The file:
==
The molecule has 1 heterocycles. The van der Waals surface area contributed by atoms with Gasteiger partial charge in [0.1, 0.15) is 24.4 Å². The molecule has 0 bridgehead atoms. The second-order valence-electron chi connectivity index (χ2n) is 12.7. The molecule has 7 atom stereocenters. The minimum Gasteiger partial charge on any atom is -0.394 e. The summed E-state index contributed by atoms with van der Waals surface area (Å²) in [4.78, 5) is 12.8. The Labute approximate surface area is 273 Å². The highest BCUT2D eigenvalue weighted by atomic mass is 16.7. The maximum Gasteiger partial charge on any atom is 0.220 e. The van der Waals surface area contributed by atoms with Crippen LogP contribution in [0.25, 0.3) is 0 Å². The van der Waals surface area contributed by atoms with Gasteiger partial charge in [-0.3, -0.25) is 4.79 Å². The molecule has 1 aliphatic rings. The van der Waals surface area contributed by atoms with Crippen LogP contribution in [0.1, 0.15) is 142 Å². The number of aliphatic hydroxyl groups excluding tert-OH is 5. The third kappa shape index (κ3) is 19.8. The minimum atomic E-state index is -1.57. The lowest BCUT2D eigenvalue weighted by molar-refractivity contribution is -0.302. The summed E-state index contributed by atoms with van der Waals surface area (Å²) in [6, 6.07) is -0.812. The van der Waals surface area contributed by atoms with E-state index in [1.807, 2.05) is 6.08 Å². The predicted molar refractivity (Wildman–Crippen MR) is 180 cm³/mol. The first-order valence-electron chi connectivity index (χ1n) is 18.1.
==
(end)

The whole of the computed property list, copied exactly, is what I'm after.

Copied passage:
The molecule has 1 heterocycles. The van der Waals surface area contributed by atoms with Gasteiger partial charge in [0.1, 0.15) is 24.4 Å². The molecule has 0 bridgehead atoms. The second-order valence-electron chi connectivity index (χ2n) is 12.7. The molecule has 7 atom stereocenters. The minimum Gasteiger partial charge on any atom is -0.394 e. The summed E-state index contributed by atoms with van der Waals surface area (Å²) in [4.78, 5) is 12.8. The Labute approximate surface area is 273 Å². The highest BCUT2D eigenvalue weighted by atomic mass is 16.7. The maximum Gasteiger partial charge on any atom is 0.220 e. The van der Waals surface area contributed by atoms with Crippen LogP contribution in [0.25, 0.3) is 0 Å². The van der Waals surface area contributed by atoms with Gasteiger partial charge in [-0.3, -0.25) is 4.79 Å². The molecule has 1 aliphatic rings. The van der Waals surface area contributed by atoms with Crippen LogP contribution in [0.1, 0.15) is 142 Å². The number of aliphatic hydroxyl groups excluding tert-OH is 5. The third kappa shape index (κ3) is 19.8. The minimum atomic E-state index is -1.57. The lowest BCUT2D eigenvalue weighted by molar-refractivity contribution is -0.302. The summed E-state index contributed by atoms with van der Waals surface area (Å²) in [6, 6.07) is -0.812. The van der Waals surface area contributed by atoms with E-state index in [1.807, 2.05) is 6.08 Å². The predicted molar refractivity (Wildman–Crippen MR) is 180 cm³/mol. The first-order valence-electron chi connectivity index (χ1n) is 18.1.